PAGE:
Buffalo Head Study, #9/32
Legacy Gallery Scottsdale
Blair has always been fascinated with the human figure. He likes the challenge of capturing the gesture, mood, and expression of a person in thought which brings a sense of life to his work. Blair has also studied the skilled athlete in action and has used his artistic talents to sculpt famous sports figures of our day, including Jack Nicklaus, Oscar Robertson, Doak Walker, and Paul “Bear” Bryant. He is also well known for his portraiture and since 1983 has sculpted more than 68 busts of the inductees of the Pro Football Hall of Fame. Blair was honored in 1990 as the Sport Artist of the Year by the United States Sports Academy; the first sculptor ever to be so honored.
Blair enjoys sculpting a wide variety of subject matter in a range of sizes. His pieces are displayed in museums, private collections, college campuses, sports complexes and fine art galleries nationwide. In Oklahoma City, you can see two of Blair’’s monuments; Mickey Mantle at Redhawk’s stadium as well as Charlton Heston at the National Cowboy and Western Heritage Museum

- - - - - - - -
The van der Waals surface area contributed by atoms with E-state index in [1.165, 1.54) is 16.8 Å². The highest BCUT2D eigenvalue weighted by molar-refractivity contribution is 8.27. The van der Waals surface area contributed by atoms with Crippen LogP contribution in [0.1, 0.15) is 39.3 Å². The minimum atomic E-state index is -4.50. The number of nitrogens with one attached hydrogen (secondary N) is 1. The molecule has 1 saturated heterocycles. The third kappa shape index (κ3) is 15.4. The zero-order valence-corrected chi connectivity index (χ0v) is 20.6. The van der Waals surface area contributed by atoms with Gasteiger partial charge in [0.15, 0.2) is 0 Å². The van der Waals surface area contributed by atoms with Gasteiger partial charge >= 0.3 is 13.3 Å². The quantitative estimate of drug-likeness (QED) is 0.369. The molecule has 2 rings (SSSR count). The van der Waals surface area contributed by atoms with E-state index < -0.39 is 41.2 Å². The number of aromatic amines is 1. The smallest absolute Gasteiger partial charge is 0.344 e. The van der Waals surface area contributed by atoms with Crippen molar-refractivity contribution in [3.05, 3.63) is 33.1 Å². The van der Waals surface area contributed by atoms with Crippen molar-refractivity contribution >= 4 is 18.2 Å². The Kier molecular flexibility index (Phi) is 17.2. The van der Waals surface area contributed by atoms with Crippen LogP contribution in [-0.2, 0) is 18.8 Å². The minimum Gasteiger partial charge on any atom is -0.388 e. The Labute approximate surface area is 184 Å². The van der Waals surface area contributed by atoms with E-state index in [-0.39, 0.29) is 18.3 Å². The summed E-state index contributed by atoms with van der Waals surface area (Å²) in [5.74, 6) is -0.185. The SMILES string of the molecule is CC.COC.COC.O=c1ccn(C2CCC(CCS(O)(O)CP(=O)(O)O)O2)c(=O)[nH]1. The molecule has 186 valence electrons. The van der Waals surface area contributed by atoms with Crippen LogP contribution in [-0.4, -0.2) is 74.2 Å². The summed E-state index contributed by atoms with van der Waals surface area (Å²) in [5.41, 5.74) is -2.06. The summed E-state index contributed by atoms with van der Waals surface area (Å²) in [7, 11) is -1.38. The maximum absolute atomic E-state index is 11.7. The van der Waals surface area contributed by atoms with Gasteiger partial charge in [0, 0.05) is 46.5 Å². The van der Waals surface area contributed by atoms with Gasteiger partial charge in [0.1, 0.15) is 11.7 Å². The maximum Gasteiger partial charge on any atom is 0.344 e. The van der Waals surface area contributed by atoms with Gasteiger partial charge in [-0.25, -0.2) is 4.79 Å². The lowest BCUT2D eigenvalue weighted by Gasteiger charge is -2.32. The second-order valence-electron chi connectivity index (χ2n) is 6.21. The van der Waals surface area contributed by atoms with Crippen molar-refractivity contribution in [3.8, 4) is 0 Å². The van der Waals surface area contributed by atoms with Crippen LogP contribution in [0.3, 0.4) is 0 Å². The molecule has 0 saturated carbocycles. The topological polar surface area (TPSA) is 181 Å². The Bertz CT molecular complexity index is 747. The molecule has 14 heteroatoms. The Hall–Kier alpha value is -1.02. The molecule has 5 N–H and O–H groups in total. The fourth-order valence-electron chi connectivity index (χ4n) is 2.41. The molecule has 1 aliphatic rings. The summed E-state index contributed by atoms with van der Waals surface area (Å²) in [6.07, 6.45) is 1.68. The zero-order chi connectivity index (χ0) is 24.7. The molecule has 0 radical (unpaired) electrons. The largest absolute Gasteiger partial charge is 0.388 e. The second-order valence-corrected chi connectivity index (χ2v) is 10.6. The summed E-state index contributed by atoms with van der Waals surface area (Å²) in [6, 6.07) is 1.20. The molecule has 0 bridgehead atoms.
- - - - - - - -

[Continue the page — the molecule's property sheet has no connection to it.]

A member of the Northwest Rendezvous Group, and the Prix deWest Society, Blair is also a Fellow and board member in the National Sculpture Society and was appointed by the Governor to serve on the Utah Arts Council.
His traditional training has prepared him well, and Blair continues to push himself to learn new skills and techniques. The largest and most challenging project of Blair’s career is nearly completed. In a collaborative effort, he and fellow sculptors Ed Fraughton and Kent Ullberg have been commissioned to produce larger-than-life-size works for downtown Omaha Nebraska. Blair and Ed’s part of this project is the creation of a wagon train, one city block long. Blair accepted this new and daunting task as yet another opportunity to broaden his skills. Along with his figurative work, he has been be sculpting mules, oxen, horses, and other animals. He loves the old west and is excited about the opportunity to permanently capture its spirit as exemplified by the early pioneers.